An Inner Silence.
The Portraits of Henri Cartier-Bresson.
By Agnes Sire and Jean-Luc Nancy.
Thames & Hudson, 2010. 160 pp., 97 tritone illustrations, 7¾x9¼".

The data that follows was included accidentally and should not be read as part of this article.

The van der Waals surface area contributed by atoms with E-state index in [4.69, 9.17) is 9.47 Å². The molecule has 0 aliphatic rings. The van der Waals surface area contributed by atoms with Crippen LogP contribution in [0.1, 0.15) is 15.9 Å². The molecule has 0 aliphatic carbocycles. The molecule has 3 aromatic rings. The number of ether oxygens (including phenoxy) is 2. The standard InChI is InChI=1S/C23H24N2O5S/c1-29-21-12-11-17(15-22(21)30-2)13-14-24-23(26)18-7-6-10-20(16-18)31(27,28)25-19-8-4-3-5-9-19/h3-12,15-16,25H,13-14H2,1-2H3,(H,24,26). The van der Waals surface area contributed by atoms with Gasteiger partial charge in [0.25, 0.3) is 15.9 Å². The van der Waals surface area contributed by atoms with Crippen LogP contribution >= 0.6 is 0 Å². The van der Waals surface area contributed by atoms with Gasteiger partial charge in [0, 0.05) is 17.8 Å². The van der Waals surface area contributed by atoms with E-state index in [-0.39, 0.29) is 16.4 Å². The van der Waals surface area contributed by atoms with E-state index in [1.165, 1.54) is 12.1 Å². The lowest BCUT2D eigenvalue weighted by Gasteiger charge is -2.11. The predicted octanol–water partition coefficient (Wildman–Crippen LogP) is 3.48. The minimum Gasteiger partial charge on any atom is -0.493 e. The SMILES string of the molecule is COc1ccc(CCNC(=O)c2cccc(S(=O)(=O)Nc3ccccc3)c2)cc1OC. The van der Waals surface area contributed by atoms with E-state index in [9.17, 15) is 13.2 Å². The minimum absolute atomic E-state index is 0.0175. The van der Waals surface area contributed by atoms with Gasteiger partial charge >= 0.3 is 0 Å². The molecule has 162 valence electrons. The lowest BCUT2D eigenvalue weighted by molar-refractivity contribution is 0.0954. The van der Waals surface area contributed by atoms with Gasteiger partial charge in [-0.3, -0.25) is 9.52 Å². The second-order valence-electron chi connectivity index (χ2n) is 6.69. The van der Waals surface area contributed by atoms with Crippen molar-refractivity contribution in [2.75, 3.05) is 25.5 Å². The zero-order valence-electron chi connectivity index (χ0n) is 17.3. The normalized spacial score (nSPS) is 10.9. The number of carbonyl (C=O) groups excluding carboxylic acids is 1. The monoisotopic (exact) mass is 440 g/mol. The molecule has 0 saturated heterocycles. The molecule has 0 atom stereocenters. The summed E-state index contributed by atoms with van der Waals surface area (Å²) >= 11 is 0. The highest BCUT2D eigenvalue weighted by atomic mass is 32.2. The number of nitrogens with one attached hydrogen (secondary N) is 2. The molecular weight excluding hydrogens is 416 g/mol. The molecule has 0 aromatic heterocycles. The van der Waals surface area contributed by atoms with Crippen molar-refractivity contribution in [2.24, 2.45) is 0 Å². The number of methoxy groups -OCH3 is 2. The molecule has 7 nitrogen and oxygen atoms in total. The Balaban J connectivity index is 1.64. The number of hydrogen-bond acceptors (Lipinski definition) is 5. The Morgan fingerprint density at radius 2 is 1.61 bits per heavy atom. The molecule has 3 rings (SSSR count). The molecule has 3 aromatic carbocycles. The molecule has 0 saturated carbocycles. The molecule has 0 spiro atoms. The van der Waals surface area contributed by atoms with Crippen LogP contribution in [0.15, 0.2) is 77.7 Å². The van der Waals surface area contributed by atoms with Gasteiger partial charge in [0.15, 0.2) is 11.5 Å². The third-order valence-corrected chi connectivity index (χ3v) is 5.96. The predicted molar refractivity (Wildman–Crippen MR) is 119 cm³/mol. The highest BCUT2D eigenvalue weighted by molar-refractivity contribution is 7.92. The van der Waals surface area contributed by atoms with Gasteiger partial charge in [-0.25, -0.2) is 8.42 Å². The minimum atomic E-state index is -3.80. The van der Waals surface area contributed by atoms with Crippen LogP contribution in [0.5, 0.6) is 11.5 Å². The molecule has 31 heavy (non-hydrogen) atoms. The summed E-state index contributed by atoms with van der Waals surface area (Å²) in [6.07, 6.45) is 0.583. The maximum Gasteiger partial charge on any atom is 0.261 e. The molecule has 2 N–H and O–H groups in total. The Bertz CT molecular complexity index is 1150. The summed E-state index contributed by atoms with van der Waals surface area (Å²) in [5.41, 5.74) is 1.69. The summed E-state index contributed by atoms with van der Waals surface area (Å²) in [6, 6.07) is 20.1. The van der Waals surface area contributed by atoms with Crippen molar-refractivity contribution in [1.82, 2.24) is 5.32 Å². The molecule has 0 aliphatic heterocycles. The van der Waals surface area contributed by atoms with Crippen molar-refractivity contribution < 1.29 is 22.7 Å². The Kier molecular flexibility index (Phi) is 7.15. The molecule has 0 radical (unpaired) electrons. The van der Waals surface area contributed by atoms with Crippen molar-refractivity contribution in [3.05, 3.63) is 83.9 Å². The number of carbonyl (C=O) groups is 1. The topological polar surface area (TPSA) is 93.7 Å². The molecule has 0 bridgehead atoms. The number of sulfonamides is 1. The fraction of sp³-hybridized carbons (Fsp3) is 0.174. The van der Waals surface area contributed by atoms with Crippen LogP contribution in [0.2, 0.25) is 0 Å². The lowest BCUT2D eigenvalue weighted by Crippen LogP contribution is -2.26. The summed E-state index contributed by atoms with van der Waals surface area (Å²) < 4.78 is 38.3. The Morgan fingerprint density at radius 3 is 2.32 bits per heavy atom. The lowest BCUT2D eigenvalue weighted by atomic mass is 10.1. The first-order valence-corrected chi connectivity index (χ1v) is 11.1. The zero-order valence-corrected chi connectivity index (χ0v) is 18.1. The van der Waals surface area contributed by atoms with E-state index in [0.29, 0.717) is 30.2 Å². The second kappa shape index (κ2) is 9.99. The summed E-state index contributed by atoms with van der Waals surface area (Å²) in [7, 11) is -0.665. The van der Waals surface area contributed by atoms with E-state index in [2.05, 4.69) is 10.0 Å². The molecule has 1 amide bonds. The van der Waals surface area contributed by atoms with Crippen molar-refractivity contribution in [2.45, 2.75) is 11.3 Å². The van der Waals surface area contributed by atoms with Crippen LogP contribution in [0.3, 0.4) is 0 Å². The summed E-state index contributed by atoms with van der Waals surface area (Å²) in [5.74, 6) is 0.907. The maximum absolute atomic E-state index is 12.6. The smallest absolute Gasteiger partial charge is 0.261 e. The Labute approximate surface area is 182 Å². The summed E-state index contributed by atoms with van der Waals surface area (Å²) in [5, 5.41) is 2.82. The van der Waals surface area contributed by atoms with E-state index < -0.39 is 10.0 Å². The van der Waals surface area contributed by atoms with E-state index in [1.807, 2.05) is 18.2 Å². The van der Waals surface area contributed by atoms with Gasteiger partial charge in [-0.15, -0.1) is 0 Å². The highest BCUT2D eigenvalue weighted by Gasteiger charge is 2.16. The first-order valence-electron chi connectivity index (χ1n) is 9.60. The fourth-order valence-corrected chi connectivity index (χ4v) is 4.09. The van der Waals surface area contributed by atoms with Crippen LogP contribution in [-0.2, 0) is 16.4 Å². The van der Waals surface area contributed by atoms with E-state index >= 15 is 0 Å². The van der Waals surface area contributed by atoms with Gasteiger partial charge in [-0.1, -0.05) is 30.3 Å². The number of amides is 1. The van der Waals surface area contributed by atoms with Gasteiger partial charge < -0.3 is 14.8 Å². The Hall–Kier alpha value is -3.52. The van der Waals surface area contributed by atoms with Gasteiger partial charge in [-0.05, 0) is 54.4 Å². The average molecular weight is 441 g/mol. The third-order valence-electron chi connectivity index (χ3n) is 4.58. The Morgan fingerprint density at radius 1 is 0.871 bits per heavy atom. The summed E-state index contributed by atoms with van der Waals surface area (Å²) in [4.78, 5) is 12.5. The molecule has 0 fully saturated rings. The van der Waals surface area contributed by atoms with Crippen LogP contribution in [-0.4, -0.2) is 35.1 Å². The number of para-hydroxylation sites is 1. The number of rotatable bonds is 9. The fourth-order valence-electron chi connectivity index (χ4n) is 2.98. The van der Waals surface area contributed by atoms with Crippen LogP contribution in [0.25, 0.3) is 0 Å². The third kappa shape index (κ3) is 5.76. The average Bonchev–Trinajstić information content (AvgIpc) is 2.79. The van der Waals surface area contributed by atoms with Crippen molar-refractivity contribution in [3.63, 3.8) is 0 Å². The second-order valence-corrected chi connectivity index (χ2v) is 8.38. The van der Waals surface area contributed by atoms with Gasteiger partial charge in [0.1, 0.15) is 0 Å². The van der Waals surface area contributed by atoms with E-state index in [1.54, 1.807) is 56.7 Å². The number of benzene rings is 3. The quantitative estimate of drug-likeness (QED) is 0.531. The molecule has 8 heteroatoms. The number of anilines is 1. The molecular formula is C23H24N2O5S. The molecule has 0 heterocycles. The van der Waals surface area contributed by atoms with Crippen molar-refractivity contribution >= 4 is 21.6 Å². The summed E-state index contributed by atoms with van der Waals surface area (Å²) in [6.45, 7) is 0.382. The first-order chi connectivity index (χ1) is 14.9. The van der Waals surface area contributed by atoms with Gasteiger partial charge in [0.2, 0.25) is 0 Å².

Published to coincide with the first exhibition at the Fondation Henri Cartier-Bresson in Paris, this handsome collection spanning 70 years of image-making gathers 97 portraits by one of the defining photographers of the 20th century. Stripping away artifice from his subject, Cartier-Bresson could capture a personality with a click of his legendary Leica. The book collects portraits of world leaders, artists, celebrities and ordinary citizens, including many famous images—e.g., Sartre and Pouillon standing on Pont Des Arts—and a few iconic ones, like a young Truman Capote on a New Orleans bench engulfed by large leaves. Several pictures, including arresting images of Carson McCullers, Joan Miró, Susan Sontag and Francis Bacon, are previously unpublished. Some of the images confirm the persona of the subject: Carl Jung puffing on his pipe and William Faulkner rolling up his shirt sleeves as dogs nip at his heels. Others shed light on a familiar figure: Martin Luther King lost in thought at his cluttered desk, pen in one hand and his forehead resting in the other. These masterful photos blend the spontaneity of a great snapshot with the highly organized composition of a classical painting. 97 tritone reproductions.
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